How lighting can make buildings smarter

  • October 19, 2020
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Chris Irwin, vice president of J2 Innovations, discusses the role of lighting in smart buildings.

Lighting plays a major role in the infrastructure of a building and, with advances in smart building technology, energy efficiency and lighting control are easier than ever.

While building automation software (BAS) gives facility managers the ability to set lighting schedules, dedicated lighting controls systems also enable dimming control and daylight harvesting; turning off lights near windows when the outside light level is high enough. These are the most common ways lighting in buildings is managed to save energy, but the role of lighting in a smart building doesn’t have to end there.

IoT platforms provide lighting controls that enable the building to sense occupancy patterns, and become more smart-enabled. This new breed of lighting control features a small smart sensor that can be fitted into light fixtures and elsewhere. The sensor can track motion, power usage, ambient light and temperature, and act as a Bluetooth beacon. Apart from the obvious benefit of saving energy, occupancy monitoring provides plenty more.

If every light in a building had sensors, the data captured could help building managers make smarter decisions. Data from motion can show how often a space is used, typical pathways through the building, and how the ambient light and temperature changes throughout the day. It helps make an intelligent building more intelligent. 

Beacon technology can help track the way objects or people move within a space. In settings such as hospitals, nursing staff can spend a big part of their day trying to locate medical equipment; this can be significantly reduced by using Bluetooth transceivers embedded in the lighting controls, which enable the type and location of the assets to be tracked, so staff can be directed to the nearest required item.

There are multiple use cases for smart-enabled lighting amid the current pandemic. This type of technology can let people get in and out of the building in a contactless way, help analyse patterns of movement, and show areas of congestion or paths frequently used. It could also enable contact tracing to track people anonymously. If someone who uses the building tests positive, the system can track back all the people the infected person was in contact with and then send them alerts to inform them of the potential risk so that they can be tested.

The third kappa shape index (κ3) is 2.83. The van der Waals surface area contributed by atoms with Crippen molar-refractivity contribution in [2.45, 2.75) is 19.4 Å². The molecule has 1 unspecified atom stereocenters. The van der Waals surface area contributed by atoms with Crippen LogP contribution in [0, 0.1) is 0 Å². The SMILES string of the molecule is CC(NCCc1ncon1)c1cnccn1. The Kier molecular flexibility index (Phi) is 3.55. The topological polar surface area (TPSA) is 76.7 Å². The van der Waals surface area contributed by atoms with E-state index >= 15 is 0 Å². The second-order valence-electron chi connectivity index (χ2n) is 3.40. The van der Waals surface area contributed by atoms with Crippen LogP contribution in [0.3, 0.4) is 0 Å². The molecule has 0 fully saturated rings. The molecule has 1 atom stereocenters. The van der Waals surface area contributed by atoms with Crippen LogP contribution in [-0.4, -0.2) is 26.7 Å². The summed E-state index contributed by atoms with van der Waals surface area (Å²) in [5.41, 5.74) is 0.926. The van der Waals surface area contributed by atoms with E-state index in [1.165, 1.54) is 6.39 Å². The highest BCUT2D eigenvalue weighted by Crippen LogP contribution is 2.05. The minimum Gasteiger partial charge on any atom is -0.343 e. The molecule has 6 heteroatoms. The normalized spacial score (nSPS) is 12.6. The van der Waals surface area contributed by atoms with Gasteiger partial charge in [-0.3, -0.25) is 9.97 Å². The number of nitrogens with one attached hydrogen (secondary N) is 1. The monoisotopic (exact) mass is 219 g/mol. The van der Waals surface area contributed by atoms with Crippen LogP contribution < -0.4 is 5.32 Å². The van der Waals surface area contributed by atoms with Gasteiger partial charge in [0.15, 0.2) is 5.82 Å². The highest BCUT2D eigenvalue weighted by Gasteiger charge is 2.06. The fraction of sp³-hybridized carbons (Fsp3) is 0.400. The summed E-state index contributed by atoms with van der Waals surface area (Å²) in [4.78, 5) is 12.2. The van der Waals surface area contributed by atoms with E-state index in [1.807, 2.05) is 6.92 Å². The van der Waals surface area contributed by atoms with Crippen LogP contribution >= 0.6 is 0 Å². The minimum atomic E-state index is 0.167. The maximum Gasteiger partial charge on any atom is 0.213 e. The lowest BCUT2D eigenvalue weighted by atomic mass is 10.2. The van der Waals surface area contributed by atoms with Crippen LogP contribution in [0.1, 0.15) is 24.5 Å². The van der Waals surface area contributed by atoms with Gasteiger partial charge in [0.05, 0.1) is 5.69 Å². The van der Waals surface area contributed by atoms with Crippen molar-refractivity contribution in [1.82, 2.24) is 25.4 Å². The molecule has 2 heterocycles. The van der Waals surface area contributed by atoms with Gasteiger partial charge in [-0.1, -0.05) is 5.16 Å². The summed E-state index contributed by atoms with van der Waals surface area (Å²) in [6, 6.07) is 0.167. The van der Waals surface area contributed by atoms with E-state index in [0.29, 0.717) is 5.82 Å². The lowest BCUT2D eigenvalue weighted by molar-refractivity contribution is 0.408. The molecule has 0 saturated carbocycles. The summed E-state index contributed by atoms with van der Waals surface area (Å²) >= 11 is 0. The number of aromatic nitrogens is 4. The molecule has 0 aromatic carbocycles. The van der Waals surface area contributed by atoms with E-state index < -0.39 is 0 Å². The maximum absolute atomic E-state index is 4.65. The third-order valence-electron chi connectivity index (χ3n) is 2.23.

Being able to track occupancy can save money on cleaning services. Instead of cleaning every desk at a set time, data collected from lights could inform janitorial staff of what desks or areas needed to be cleaned. This can be applied to toilets as well; sending alerts to clean after a certain number of uses rather than according to a set schedule.

Measuring and improving control of various aspects of the indoor environments for the well-being of a building’s occupants are becoming a greater priority for building operators. Occupant comfort is concerned with temperature, humidity, air quality, natural lighting and, during pandemic times, safety. Lighting controls that can detect temperature and ambient light levels can help create a more comfortable environment while also adjusting to circadian rhythms for a more biophilic environment, one that mimics nature. As noted, these sensors can also help inform occupants about the activity around them so they can stay safely social distanced or know if they’ve been in contact with a person who tested positive for Covid-19.

As with all the other services installed in buildings, historically lighting and its control have been handled as separate contractual package in a siloed way, with little thought given to how they can integrate with other systems in the building.

Even today, many of the lighting control systems supplied for large commercial projects are quite proprietary but do at least now use a standard luminaire level protocol called Dali, and offer open standard protocol interface to the BMS, typically Bacnet IP.

However, the use of a single point interface between systems can create a bottleneck and increases integration cost. In the case of lighting control there can be latency issues; a perceived delay between triggering an event, such as pushing a light switch, and the desired action happening. An alternative approach is to integrate lighting control with HVAC at room level, such as is offered by Siemens DXR or Distech Eclypse controllers. This approach offers many advantages and avoids the single system gateway.

Some lighting controls suppliers do offer more flexible integration options; in the case of Enlighted, its products support Rest-based APIs that support get, post requests and XML, JSon responses as well as a Bacnet integration. The value in tightly integrating lighting control is that the data provided by the PIR occupancy sensors and BLE beacons that are now almost standard on the smarter systems can then be used by the other building systems to inform their behaviour, with both operational and energy saving benefits.

It would be a mistake to view lighting as purely a refurbishment project where lights are exchanged for more efficient LEDs. IoT sensors can deliver so much more.

The future of lighting is more than automation, it’s expanding the role of the light fixture to be used as a means of communicating and collecting data. By leveraging light infrastructure and combining it with a powerful BAS, buildings can become even more smart enabled, and lights can bring more perception to the space within. In the future, wifi and Bluetooth connectivity will enable adaption of lighting to limitless applications and data capture requirements.